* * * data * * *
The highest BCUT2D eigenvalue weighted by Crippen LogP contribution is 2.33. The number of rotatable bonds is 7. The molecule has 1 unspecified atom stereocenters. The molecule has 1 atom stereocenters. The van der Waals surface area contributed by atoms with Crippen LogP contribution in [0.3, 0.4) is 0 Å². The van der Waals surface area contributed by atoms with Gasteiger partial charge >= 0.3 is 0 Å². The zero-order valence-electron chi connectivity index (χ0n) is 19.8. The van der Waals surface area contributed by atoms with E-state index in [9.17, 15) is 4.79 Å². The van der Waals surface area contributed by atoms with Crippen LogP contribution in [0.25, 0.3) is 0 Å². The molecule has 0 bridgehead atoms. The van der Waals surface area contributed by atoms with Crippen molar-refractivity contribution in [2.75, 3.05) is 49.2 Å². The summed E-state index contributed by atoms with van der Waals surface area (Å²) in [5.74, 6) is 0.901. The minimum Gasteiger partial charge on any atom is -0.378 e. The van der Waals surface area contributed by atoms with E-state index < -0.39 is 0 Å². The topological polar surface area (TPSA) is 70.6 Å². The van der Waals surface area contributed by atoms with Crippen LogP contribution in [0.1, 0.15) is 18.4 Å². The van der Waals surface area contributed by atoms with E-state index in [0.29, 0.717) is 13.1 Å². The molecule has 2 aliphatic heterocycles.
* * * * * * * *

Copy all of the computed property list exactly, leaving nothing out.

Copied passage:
The highest BCUT2D eigenvalue weighted by Crippen LogP contribution is 2.33. The number of rotatable bonds is 7. The molecule has 1 unspecified atom stereocenters. The molecule has 1 atom stereocenters. The van der Waals surface area contributed by atoms with Crippen LogP contribution in [0.3, 0.4) is 0 Å². The van der Waals surface area contributed by atoms with Gasteiger partial charge >= 0.3 is 0 Å². The zero-order valence-electron chi connectivity index (χ0n) is 19.8. The van der Waals surface area contributed by atoms with E-state index in [9.17, 15) is 4.79 Å². The van der Waals surface area contributed by atoms with Crippen LogP contribution in [0.25, 0.3) is 0 Å². The molecule has 0 bridgehead atoms. The van der Waals surface area contributed by atoms with Crippen molar-refractivity contribution in [2.75, 3.05) is 49.2 Å². The summed E-state index contributed by atoms with van der Waals surface area (Å²) in [5.74, 6) is 0.901. The minimum Gasteiger partial charge on any atom is -0.378 e. The van der Waals surface area contributed by atoms with E-state index < -0.39 is 0 Å². The topological polar surface area (TPSA) is 70.6 Å². The van der Waals surface area contributed by atoms with Crippen LogP contribution in [0.1, 0.15) is 18.4 Å². The van der Waals surface area contributed by atoms with E-state index in [0.29, 0.717) is 13.1 Å². The molecule has 2 aliphatic heterocycles.